- This article is about the character during the Faith Militant uprising. For the title see High Septon (title).
- "One morning, Maegor was found dead on the Iron Throne. No one knows how. Maegor's cruelty died with him. His successor saw the wisdom of a united crown and faith, and his Hand reached an accord with the High Septon. As long as the Iron Throne defended the Faith, the Faith would put aside its own swords... and its condemnation of the Targaryens. Perhaps the High Septon felt he had no course but compromise."
- ―High Sparrow
This High Septon held the position during the reign of King Aenys Targaryen.
After Aegon I Targaryen conquered and united the Seven Kingdoms (except for Dorne) in the Targaryen Conquest, the High Septon at the time - after much prayer - decided to accept his new reign, and personally anointed and crowned Aegon as Lord of the Seven Kingdoms. Yet while the Targaryens had nominally converted to the Faith of the Seven, the dominant religion in Westeros, they never wholly accepted it - specifically, the Faith's strict condemnation of incest, which it held to be an abomination. The Targaryens had incestuously married brother to sister for generations (whenever possible) to "keep the bloodline pure", in the custom of their Valyrian ancestors. For that matter, Aegon I broke not only the Faith's rules against incest, but its rules against polygamy, as he was married to both of his sisters at the same time: Queen Visenya and Queen Rhaenys.
The Faith wasn't in much position to challenge the victorious Targaryen army after the Conquest or their massive dragons, but Aegon I was wise enough to tread lightly with the Faith: both sides tacitly agreed that the Targaryens' incestuous marriages were a relic of their past, which would soon fade. Aegon I didn't intend for future generations of his new dynasty to continue to have incestuous marriages, and in return, the Faith didn't press the matter for the remainder of his life. Aegon I eventually died and was succeeded by his elder son, Aenys I Targaryen, his only child by his sister-wife Rhaenys.
To the surprise of all, however, later in his reign King Aenys tactlessly wed his daughter to his own son. The incestuous marriage of Princess Rhaena and Prince Aegon broke the Targaryens' prior promise to the Faith, which could stand the abomination no longer. The new High Septon led the denunciation of the Targaryens, and the military order of the Faith of the Seven, the Faith Militant, rose up in open revolt.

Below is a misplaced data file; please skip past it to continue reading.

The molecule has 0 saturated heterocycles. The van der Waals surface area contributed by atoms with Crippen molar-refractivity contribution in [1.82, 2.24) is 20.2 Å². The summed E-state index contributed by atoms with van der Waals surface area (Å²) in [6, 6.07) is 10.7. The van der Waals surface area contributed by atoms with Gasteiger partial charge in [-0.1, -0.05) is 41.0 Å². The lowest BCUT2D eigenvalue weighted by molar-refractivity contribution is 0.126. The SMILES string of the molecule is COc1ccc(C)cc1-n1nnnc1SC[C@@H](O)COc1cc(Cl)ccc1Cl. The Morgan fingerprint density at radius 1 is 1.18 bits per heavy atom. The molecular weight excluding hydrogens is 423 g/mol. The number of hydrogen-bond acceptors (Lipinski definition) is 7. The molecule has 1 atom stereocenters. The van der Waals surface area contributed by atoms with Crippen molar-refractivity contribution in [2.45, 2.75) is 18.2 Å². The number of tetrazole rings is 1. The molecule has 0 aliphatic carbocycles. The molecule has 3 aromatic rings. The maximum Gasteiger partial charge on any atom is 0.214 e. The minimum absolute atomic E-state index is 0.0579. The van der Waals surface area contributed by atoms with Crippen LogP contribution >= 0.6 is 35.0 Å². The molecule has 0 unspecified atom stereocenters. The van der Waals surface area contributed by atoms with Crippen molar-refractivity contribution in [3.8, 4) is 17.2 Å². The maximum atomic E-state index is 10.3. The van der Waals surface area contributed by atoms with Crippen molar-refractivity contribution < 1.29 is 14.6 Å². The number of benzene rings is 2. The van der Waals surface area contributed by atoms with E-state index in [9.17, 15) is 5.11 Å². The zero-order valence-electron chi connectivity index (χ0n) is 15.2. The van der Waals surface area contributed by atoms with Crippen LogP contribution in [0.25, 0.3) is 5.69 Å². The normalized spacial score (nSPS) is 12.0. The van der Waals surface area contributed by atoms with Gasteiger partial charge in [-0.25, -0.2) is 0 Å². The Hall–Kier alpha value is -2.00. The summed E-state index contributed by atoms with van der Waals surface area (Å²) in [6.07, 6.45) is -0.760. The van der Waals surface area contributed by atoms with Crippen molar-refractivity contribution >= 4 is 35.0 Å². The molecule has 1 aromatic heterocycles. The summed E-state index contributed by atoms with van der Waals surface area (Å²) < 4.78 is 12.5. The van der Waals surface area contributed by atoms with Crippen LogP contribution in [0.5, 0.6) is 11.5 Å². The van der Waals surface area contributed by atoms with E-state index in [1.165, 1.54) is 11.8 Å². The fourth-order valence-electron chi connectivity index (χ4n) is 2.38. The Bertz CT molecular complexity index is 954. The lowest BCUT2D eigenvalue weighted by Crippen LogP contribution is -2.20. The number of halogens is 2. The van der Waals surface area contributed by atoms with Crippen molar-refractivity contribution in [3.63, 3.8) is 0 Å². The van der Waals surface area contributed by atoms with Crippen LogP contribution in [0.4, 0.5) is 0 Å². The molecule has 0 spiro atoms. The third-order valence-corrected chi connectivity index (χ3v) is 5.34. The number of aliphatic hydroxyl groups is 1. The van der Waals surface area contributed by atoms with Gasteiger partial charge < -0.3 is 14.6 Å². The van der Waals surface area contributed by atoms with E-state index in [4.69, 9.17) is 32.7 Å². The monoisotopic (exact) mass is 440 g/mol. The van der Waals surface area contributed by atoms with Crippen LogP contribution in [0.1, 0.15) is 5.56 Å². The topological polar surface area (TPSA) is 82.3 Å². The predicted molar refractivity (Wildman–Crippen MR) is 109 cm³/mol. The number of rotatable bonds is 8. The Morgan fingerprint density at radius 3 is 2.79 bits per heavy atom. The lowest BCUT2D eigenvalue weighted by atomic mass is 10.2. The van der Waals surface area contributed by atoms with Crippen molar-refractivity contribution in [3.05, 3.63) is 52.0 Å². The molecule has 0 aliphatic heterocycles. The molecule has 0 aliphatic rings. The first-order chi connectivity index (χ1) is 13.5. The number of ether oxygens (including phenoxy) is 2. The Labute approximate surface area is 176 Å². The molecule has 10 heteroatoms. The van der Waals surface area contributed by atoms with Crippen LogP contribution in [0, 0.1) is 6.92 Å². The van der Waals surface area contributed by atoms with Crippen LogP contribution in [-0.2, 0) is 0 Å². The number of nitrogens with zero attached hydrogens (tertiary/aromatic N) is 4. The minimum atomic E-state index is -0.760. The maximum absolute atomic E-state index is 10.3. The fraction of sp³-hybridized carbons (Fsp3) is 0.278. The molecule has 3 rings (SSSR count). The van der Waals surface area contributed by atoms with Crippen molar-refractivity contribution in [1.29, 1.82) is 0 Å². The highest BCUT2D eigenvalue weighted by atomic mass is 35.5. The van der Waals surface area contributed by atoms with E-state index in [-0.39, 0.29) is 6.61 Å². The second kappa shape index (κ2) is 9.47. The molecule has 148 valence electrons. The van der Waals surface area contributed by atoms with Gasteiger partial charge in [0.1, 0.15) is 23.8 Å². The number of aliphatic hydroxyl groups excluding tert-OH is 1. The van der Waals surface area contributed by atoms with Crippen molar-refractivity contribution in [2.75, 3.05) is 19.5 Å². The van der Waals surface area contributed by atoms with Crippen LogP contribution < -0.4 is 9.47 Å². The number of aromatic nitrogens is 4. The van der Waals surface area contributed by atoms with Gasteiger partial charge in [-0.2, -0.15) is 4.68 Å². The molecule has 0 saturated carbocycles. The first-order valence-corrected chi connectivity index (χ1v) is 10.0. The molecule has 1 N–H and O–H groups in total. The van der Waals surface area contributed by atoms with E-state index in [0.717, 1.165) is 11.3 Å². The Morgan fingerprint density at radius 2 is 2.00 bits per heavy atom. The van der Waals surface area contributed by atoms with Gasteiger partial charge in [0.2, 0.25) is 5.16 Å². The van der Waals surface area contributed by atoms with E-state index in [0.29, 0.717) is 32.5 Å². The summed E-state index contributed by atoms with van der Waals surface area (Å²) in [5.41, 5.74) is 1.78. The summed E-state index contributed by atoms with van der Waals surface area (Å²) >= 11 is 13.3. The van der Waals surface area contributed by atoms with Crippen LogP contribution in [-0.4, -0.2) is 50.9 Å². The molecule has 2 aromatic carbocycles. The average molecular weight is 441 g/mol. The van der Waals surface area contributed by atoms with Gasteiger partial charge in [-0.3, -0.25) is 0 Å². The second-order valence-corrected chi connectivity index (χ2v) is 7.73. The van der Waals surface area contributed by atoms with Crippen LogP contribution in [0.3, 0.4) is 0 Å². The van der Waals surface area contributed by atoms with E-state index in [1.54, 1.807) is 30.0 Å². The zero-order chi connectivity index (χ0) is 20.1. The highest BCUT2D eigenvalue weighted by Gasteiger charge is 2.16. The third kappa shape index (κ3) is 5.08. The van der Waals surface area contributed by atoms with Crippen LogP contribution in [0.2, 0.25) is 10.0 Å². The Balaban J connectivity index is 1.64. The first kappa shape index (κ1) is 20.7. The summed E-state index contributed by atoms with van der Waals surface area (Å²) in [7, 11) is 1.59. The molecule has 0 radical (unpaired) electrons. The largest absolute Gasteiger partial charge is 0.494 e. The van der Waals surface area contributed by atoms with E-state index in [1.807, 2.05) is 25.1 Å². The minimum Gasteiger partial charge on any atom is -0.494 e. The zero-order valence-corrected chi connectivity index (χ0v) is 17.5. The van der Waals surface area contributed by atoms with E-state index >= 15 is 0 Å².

In the books
In the A Song of Ice and Fire novels, this High Septon was originally a member of House Hightower, though his name was eventually forgotten as High Septons abandon their real names once they rise to the position. However, he is known to have been the uncle of Ceryse Hightower and the brother of Martyn Hightower, Lord of Oldtown, and Ser Morgan Hightower, Commander of the Warrior's Sons (the senior order of the Faith Militant).
He was the High Septon during the reigns of Aenys Targaryen and Maegor Targaryen. At the height of the Faith Militant uprising, before Maegor retook King's Landing, this High Septon was functionally the ruler of the Seven Kingdoms for some months - foreign officials such as from the Iron Bank of Braavos, when asking for the king of the realm to treat with, were told to seek out the High Septon and not Aenys.
He died mysteriously in 44 AC, though his death and the election of a new more passive High Septon did not end the uprising. Many think that the High Septon was actually poisoned, probably by Maegor's agents - though some suspect that it was actually his own brother Morgan Hightower, because Maegor was on the verge of destroying Oldtown but the High Septon would never yield to him, even if it meant nothing would be left of the city, its people, and its knowledge but ash. Evidence supporting this theory is that Morgan Hightower was the only member of the Warrior's Sons that Maegor ever pardoned.